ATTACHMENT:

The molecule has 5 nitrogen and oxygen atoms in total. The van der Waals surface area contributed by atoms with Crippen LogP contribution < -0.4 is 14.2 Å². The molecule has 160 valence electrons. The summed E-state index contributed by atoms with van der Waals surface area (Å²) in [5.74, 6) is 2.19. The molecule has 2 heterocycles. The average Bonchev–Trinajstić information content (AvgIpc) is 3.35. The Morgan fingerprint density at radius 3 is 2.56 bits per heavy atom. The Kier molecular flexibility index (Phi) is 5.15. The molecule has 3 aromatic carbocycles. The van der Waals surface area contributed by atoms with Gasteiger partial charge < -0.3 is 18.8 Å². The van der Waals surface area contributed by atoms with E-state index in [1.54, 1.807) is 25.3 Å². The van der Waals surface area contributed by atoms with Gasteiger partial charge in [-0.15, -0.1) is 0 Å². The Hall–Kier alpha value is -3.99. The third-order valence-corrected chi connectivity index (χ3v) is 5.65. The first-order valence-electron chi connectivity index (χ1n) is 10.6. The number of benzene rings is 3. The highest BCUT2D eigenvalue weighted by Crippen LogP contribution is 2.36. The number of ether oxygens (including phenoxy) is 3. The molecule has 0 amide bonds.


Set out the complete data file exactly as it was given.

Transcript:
The molecule has 5 nitrogen and oxygen atoms in total. The van der Waals surface area contributed by atoms with Crippen LogP contribution < -0.4 is 14.2 Å². The molecule has 160 valence electrons. The summed E-state index contributed by atoms with van der Waals surface area (Å²) in [5.74, 6) is 2.19. The molecule has 2 heterocycles. The average Bonchev–Trinajstić information content (AvgIpc) is 3.35. The Morgan fingerprint density at radius 3 is 2.56 bits per heavy atom. The Kier molecular flexibility index (Phi) is 5.15. The molecule has 3 aromatic carbocycles. The van der Waals surface area contributed by atoms with Gasteiger partial charge < -0.3 is 18.8 Å². The van der Waals surface area contributed by atoms with E-state index in [1.54, 1.807) is 25.3 Å². The van der Waals surface area contributed by atoms with Gasteiger partial charge in [-0.15, -0.1) is 0 Å². The Hall–Kier alpha value is -3.99. The third-order valence-corrected chi connectivity index (χ3v) is 5.65. The first-order valence-electron chi connectivity index (χ1n) is 10.6. The number of benzene rings is 3. The highest BCUT2D eigenvalue weighted by Crippen LogP contribution is 2.36. The number of ether oxygens (including phenoxy) is 3. The molecule has 0 amide bonds.